Every year around this season, I face a dilemma: should I try to concoct some sort of April Fool's spoof news, whether deliberately deceptive or patently preposterous? It's a busy time of year: the end of the semester is coming into sight, mid-term papers pile up, taxes nag and beckon. Usually, I therefore don't get around to the task. Fortunately, this year and last, Hampshire Students for Justice in Palestine came to my rescue by producing absurdities of the sort that I could not have dreamed up by myself.
This time, our college newspaper, the Climax, for some reason chose its April 1 issue in which to run a story on "Divestment: A year later." It was bizarre in several regards: (1) The College never divested from any holdings because of their alleged association with the Israeli Occupation ("O": remember to hold down that shift key!) of Palestine; (2) the actual anniversary of the non-event occurred in February; (3) the story appeared in an insert that bore the earnest statement, "The articles on the preceding four pages are meant to be taken seriously. The others are not."
Let's consider what the article says: Although the typographically challenged piece does cite the administration view (including remarks by the President deploring the uncivil atmosphere on campus), the title seems to take the non-event as a fact ("Divestment: A year later") and the body of the text most prominently features an array of statements by SJP members insisting that their version alone is true, e.g. "We always say divestment is a statement and the statement was made. Whatever the administration says, we know what happened."
Yes, and I'm Napoleon. It must be nice to be able to live in the reality of your own choosing—except, of course, to the extent that it just underscores to others the fact that you're a total loser in the only game that we know. The divestment movement's desperate attempt to parlay defeat after abject defeat into a string of glorious victories reminds me of nothing so much as the bitterly cynical definitions of the online game, "Second Life," in the Urban Dictionary.
In any case, that stock refrain about the "statement" is starting to wear a bit thin for those of us stuck here on planet reality. It was on the banner that appeared on the anniversary of the non-event back in February, itself echoing the placards of 2009.
Aye, there's the rub: no such action took place. Bummer, again, heroic activist dudes. When Hampshire College proudly and honorably divested from its holdings in South Africa a generation ago, there was never any doubt at the time—not to mention, a year later: The administration explicitly announced the step. In this case, it flatly denies it. (And, last I checked, only the administration has the right to represent official College policy to the public.)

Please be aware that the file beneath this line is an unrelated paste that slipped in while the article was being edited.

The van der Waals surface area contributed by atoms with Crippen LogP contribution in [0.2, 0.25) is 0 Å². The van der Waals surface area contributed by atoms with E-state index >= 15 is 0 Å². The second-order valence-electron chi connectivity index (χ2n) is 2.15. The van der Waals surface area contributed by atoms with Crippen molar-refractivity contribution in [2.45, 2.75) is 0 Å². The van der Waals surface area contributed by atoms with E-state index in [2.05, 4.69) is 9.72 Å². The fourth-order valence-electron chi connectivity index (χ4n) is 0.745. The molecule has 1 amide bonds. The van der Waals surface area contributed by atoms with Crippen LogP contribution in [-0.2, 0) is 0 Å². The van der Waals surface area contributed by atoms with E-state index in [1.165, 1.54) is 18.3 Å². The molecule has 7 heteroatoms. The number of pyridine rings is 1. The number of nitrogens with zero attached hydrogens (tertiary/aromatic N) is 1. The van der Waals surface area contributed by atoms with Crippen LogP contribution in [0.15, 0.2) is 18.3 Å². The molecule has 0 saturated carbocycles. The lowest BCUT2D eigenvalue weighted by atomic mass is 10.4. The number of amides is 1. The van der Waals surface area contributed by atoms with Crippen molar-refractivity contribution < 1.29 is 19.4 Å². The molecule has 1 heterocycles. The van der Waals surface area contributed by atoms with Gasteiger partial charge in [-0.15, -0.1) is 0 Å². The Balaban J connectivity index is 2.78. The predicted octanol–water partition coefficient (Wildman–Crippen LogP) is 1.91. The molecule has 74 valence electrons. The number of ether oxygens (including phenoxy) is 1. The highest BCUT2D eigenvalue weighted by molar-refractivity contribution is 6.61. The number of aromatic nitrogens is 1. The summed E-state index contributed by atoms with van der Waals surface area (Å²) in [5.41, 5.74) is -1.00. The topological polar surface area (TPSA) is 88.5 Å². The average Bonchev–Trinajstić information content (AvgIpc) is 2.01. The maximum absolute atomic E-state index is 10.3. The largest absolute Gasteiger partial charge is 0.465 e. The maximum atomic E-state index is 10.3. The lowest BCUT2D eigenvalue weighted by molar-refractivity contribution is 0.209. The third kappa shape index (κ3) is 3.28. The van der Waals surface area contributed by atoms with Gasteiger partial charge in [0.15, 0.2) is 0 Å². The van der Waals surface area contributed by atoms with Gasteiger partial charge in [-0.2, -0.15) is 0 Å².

It's easy to explain the difference:
If I sell my shares in Chrysler because I think it's a badly-run company that does not serve its stockholders, it's technically "true" that I have "relinquished" (to use the language of another recent student flier) my investment in a particular firm that profits from our irresponsible reliance on fossil fuels, but I have hardly "divested" myself—as a conscious and political statement (which is the only practical meaning that "divestment" can have in this context)—of participation in the carbon-based economy: especially if I continue to hold stock in Ford, Toyota, and Mobil. Simple enough, one would think.
Paradoxically and unfortunately, then, the HSJP-ers are thus forced to resort to the same logic that their nemesis, former Harvard President Lawrence Summers, employed to criticize the actions of their own movement as antisemitic: in effect if not intent.
Ouch. It's what we academics like to call: irony.
By so insistently focusing on the "statement," the HSJP-ers are attempting to divert our attention from the (non-)action itself—but in fact inadvertently calling attention to it. If the action indeed took place, why does the College refuse to acknowledge it? If the act was indeed so significant, why were there no consequences, why has no one followed the revolutionary leader?
• an action can indeed be a statement
• this alleged action never took place
• thus, the (non-)action cannot have been a "statement"
• to state that an action occurred when it in fact did not: well, that's just a lie.
[note: because the online version of the newspaper is not available, I have uploaded a scan of the article after the original post]